ADC and SD: There seems to be a fund crunch in the KBK region. From 1995 onwards, the central government allotted funds for poverty-alleviation programmes in the KBK region annually. In 2015, the Modi government stopped the funds entirely. Further, the present dispensation has also stopped the Backward Region Grant Fund.
SU: The Modi government is not doing justice to the KBK regions, specifically. The central government has discontinued most of the schemes that were running previously to aid KBK. The state government has come in to fill the gap, with additional funding through the Biju KBK scheme. The state government is not always capable of funding such massive economic projects. In the manner with which [the central government] has decimated the Mahatma Gandhi National Rural Employment Guarantee Act, also shows its arrogance towards the large rural population of this country.

The MPLAD funds [in Koraput] were not being utilised. [Under the Members of Parliament Local Area Development Scheme, each MP can suggest works worth Rs five crore to be taken up in their constituency.] In limited ways, when the funds were being utilised by the ex-MPs, they used to do it in such a way that it was focused on particular areas, leaving off the backward blocks which never made progress. The BJD MPs in our area did not have an idea about where they can best utilise the funds. The more useful aspects such as public health and sanitation, and opportunities such as tourism, sports academy, et cetera, have been sidelined.

ADC and SD: The mining conglomerate Vedanta’s alumina refinery in the town of Lanjigarh in Kalahandi district has also been accused of various violations of Adivasi rights. Dani Batra’s killing by the Odisha Industrial Security Forces engaged by Vedanta is a glaring example of the oppression Adivasis face. The refinery’s red mud pond of bauxite residues has reportedly leaked into nearby water bodies as well. This could result in an ecological imbalance in Koraput. The Dongria Kondhs, your constituents, are the most gravely affected by such violations. What do you think of such cases?
SU: I am certainly not anti-industry. Being from the Adivasi community, I strongly believe that our culture and values need to be acknowledged and safeguarded, but development has to happen. Yet, it has to be an inclusive process that takes cognisance of the Adivasi way of life.

Tomorrow, if we get to know that Naveen Patnaik’s house rests on a massive mineral repository, you won’t just displace him or ask him to relocate, will you? The tribals of Niyamgiri are entitled to the same treatment as is Patnaik, as per the constitution of India. For the tribals, their lives are intricately woven with nature. This space and culture has to be respected, irrespective of all circumstances.

What is happening now is that the state and central government are joining hands with the industrial forces to override these procedures. If Vedanta wishes to expand, it has to follow the due procedures including the mining lease, the environmental impact assessments and mechanisms for rehabilitations. More importantly, it has to happen with the approval of the gram sabhas.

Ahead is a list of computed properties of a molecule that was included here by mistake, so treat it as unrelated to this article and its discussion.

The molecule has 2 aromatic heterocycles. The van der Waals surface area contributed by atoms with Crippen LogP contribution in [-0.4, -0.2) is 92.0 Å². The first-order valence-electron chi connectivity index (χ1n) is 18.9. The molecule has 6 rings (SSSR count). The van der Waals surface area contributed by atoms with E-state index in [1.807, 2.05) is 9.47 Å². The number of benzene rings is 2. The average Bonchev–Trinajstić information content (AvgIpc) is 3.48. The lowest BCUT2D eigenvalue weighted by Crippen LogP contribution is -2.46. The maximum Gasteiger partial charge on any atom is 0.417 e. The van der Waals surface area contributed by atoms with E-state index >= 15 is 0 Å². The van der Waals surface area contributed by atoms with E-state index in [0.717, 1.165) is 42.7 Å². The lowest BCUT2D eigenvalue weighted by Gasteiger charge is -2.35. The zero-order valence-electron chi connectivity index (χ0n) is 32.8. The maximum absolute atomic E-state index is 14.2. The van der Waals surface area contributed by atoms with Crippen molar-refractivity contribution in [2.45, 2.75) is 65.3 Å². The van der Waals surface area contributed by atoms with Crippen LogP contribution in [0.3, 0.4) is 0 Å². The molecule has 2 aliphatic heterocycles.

ADC and SD: From the anthrax poisoning deaths in the 1980s to the death of a homeless elderly woman in Semliguda block in Koraput district, there have been various instances of the failure of the state to ensure food security, especially in the KBK region. The BJD and the Congress have so far engaged in a blame game regarding this crisis, even though the Supreme Court said in an interim order that the responsibility lies on the chief secretaries and administrators of the states. What is your stance on the issue?
SU: We should be ashamed that starvation deaths still happen in this time and age. The responsibility certainly lies on the collectors and district administrators. It is [also] the duty of the politicians to acknowledge the failures and then work with the officials to prevent recurrences. I see no point in being arrogant and evading these issues. The people are legally entitled to food subsidies with the Food Security Act, but leakages still happen. I haven’t received any complaints of starvation deaths myself, but I am interested to undertake a fair assessment here. We need to take stock of the reasons here—is there a middle man who swindles the supplies? Are there accessibility issues for people?

ADC and SD: The state and central governments have repeatedly dismissed cases of starvation deaths, without addressing structural flaws. Shahnawaz Hussain, the BJP’s national spokesperson, has said that there have been no deaths because of starvation in India, despite evidence of the same. Moreover, he said those who raise this issue wish to bring a bad reputation for the country. What is your perspective on this?